NORWEGIAN JAZZ vocalist Sidsel Endresen performs at this year’s Molde Jazz Festival.
(photo credit: Courtesy)
Molde Jazz Festival has been around for a while, since 1961 to be precise, but at the grand old age of 53 it still acts like a spunky teenager.
The 2014 edition of the festival took place in the delightful seaside Norwegian town of Molde from July 14 to July 19 and covered an impressively wide range of acts and mindsets. The vast majority of bands came from the host country and offered plenty of evidence that the Norwegian community is alive and kicking, and putting out some exciting stuff.
The star of the proceedings was this year’s artist-in-residence, 62-year-old vocalist Sidsel Endressen, who put in several appearances during the course of the six-day program with various lineups. While she is generally categorized as a jazz singer, in truth her creative exploits spread far and wide, way past any clean-cut genre boundaries. Her gig with a young sextet was a trip and a half. It was the essence of on-the-spot creation, with Endressen launching into an engaging ebb-and-flow venture with her junior instrumentalist accompanists. Chief among the latter was pianist Christian Wallumrod, who has been doing service with the vocalist for some years.
Endressen is a singular performer, best described as something along the lines of a “vocal artist” rather than a pure singer. Watching her perform is like taking a roller-coaster ride as she spits out gibberish expletives betwixt more lyrical passages, always keeping at least one ear tuned to what her instrumentalists are feeding back to her. She cuts a mesmerizing figure as she goes through a long and winding spectrum of facial expressions and dynamic hand gestures.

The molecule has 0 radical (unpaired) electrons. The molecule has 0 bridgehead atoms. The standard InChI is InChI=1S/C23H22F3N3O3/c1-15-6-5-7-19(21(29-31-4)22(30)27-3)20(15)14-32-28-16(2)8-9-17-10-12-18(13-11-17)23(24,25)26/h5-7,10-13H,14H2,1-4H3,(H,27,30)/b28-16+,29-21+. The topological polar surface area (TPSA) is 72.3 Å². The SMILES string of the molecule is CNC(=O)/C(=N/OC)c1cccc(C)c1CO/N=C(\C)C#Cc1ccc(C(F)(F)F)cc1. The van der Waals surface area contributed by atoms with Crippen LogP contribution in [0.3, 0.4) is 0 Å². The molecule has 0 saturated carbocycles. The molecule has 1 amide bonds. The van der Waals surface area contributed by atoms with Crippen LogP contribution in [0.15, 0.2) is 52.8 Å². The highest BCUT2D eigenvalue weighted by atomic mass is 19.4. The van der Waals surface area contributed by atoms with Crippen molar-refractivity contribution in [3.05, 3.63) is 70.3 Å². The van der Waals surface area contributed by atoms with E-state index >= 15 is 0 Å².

There is an aura of the ancient storyteller about Endressen and she spun out a fascinating tale, which was fully comprehensible to the audience, lack of real “intelligible” words notwithstanding. Her confluence with the Merrwinkle threesome of Wallumrod, on computer- enhanced grand piano, and Helge Sten on assorted electronics was equally fascinating.
Other standouts in the Norwegian lineup included tuba player Lars Andreas Haug’s Tubat sextet who also played a weird and wacky self-designed contraption called the tubmarine, which looks like a sawn-off tuba with an exhaust pipe. The band, which included Steffen Schorn on the rarely used gargantuan contra alto clarinet, singer Camilla Susann Haug and accordionist Frode Haltli flitted between straightahead jazz and Balkan melodies, with plenty of groove and surprising departures in the mix too.
Veteran American trumpeter Tom Harrell proffered his usual singular sound, although his concert – with two sax players, two acoustic bass players and a drummer – was a bit low on energy and, in truth, it was a bit strange hearing jazz from the art form’s homeland among all the Scandinavian stuff.
There were also plenty of high-energy forays, particularly by Swedish Azz, and Kristoffer Lo and the Trondheim Jazzorkester.